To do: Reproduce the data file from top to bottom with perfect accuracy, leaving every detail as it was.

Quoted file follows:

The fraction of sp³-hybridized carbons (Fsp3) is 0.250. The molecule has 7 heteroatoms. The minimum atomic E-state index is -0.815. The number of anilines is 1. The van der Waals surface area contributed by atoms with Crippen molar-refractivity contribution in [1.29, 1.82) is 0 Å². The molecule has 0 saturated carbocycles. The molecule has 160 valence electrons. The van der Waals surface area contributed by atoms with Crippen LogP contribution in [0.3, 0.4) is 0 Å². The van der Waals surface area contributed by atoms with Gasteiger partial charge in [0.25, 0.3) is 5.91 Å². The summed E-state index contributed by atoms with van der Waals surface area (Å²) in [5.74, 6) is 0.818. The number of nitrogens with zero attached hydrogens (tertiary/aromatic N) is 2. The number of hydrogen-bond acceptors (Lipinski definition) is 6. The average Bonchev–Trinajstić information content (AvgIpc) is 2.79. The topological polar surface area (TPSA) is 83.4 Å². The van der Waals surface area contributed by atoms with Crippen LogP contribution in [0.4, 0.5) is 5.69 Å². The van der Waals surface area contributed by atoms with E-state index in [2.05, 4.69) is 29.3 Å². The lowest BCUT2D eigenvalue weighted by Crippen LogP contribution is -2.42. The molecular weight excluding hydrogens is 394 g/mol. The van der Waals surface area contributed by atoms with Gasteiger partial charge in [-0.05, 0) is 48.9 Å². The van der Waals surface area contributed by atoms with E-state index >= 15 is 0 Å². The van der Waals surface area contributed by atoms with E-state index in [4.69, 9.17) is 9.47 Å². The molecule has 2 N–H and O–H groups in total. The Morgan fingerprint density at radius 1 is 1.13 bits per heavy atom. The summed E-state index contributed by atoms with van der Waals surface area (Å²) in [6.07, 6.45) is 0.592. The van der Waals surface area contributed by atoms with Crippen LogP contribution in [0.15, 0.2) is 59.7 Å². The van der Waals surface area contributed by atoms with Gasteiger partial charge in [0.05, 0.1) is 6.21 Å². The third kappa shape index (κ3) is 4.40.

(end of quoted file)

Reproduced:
The fraction of sp³-hybridized carbons (Fsp3) is 0.250. The molecule has 7 heteroatoms. The minimum atomic E-state index is -0.815. The number of anilines is 1. The van der Waals surface area contributed by atoms with Crippen molar-refractivity contribution in [1.29, 1.82) is 0 Å². The molecule has 0 saturated carbocycles. The molecule has 160 valence electrons. The van der Waals surface area contributed by atoms with Crippen LogP contribution in [0.3, 0.4) is 0 Å². The van der Waals surface area contributed by atoms with Gasteiger partial charge in [0.25, 0.3) is 5.91 Å². The summed E-state index contributed by atoms with van der Waals surface area (Å²) in [5.74, 6) is 0.818. The number of nitrogens with zero attached hydrogens (tertiary/aromatic N) is 2. The number of hydrogen-bond acceptors (Lipinski definition) is 6. The average Bonchev–Trinajstić information content (AvgIpc) is 2.79. The topological polar surface area (TPSA) is 83.4 Å². The van der Waals surface area contributed by atoms with Crippen LogP contribution in [0.4, 0.5) is 5.69 Å². The van der Waals surface area contributed by atoms with E-state index in [2.05, 4.69) is 29.3 Å². The lowest BCUT2D eigenvalue weighted by Crippen LogP contribution is -2.42. The molecular weight excluding hydrogens is 394 g/mol. The van der Waals surface area contributed by atoms with Gasteiger partial charge in [-0.05, 0) is 48.9 Å². The van der Waals surface area contributed by atoms with E-state index >= 15 is 0 Å². The van der Waals surface area contributed by atoms with E-state index in [4.69, 9.17) is 9.47 Å². The molecule has 2 N–H and O–H groups in total. The Morgan fingerprint density at radius 1 is 1.13 bits per heavy atom. The summed E-state index contributed by atoms with van der Waals surface area (Å²) in [6.07, 6.45) is 0.592. The van der Waals surface area contributed by atoms with Crippen LogP contribution in [0.15, 0.2) is 59.7 Å². The van der Waals surface area contributed by atoms with Gasteiger partial charge in [0.05, 0.1) is 6.21 Å². The third kappa shape index (κ3) is 4.40.